Continuing our build out of Road Trip DJ, this time I focus on the music player, and keeping the play/pause button in sync on UIToolbar, which proves to be more difficult than it should be.
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#157
In this episode we continue Road Trip DJ and implement the media picker controller, talk about the different modes that in can operate in and how that affects the usability of this app. We also consider how we're going to build a playlist and keep appending items to it.
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#156
In this episode we start building an app from scratch called Road Trip DJ. The idea is the build a playlist of music on the fly while it is playing. This is an app I've wanted to build for a while and it serves as a good, small app we can build from start to finish.
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#99
In this episode we cover a basic but fundamentally important topic: dealing with dates & times. Particularly when dealing with an API, dates can arrive in all shapes and sizes. We'll examine some of the common ones, talk about how to parse these formats into NSDate instances, and how to use NSDateFormatter to display them back again as a string.
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#87
This week we have another free bonus video on the improvements that Xcode 5 brings to Autolayout. As something that has been quite obnoxious to work with in the past, many people dismissed auto layout when it was introduced to iOS 6. With these improvements it is much more friendly and dare I say... usable?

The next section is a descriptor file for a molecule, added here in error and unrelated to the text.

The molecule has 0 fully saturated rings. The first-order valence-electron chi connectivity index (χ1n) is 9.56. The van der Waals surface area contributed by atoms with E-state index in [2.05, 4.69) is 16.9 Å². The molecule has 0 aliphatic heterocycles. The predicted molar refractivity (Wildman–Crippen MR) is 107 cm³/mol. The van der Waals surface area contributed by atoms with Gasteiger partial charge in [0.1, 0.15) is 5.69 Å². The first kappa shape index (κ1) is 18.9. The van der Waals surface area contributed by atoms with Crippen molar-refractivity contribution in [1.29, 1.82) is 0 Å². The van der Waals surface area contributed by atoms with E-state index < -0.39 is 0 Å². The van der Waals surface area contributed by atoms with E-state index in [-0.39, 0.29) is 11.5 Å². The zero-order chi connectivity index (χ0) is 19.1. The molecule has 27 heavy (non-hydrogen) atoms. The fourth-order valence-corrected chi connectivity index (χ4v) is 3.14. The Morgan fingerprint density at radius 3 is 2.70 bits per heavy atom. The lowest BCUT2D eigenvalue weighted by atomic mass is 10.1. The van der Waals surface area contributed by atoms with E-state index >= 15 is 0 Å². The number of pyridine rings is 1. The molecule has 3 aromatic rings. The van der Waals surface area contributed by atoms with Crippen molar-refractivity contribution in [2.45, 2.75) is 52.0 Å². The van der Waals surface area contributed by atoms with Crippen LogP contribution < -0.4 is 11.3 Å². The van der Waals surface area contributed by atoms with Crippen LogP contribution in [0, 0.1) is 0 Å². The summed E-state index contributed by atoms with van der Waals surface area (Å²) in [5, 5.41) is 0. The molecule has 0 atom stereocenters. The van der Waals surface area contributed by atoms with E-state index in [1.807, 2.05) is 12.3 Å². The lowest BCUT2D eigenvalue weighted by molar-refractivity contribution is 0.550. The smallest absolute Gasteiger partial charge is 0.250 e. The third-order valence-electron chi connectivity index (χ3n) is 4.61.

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#85
To celebrate the launch of iOS 7, here is a bonus free screencast covering a few of the concepts in iOS 7 such as the status bar behavior, tint color, and navigation bar transitions. We'll also take a look at Xcode 5 with a couple of the new features, including the integrated test runner.
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#60
We continue with our example chat application here and add the ability post a message, poll for updates, and receive push notifications. This episode utilizes a pod calles MessagesTableView controller to present an SMS like interface for the messages.
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#59
This week we take a look at Windows Azure Mobile Services, a back-end for mobile applications that has first class iOS support. In this episode we begin building a full featured chat application. This is part 1 of 2, in which we set up a new mobile service, wire up the SDK with CocoaPods, set up Twitter authentication and enrich the data using Javascript on the server. This episode has been sponsored by Microsoft.
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#28
In this episode, we'll create a CocoaPod out of the modal picker view component we created in episodes 25 & 26. We'll see how to tag & push our code to a github repository and create a podspec so that others can use this component in their projects.
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#27
The latest version of the LLVM compiler supports some excellent new syntax additions to the Objective-C language. In this episode, I cover what the new syntax is, how to use it, and a few caveats to look out for.
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#15
HTTP Caching is an important concept to understand when building iPhone apps that consume HTTP APIs. In this episode, we'll see how leveraging Etags, Last Modified dates, and Cache-Control headers can help make your app more efficient and tolerable to use.
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#13
In this episode, we'll set up a free continuous integration server called Jenkins (previously Hudson) to run our build. We'll configure it to automatically check out changes from git, run the build, and finally run all of our tests. We'll then use a conversion script to translate the test output into JUnit test report files that Jenkins natively understands.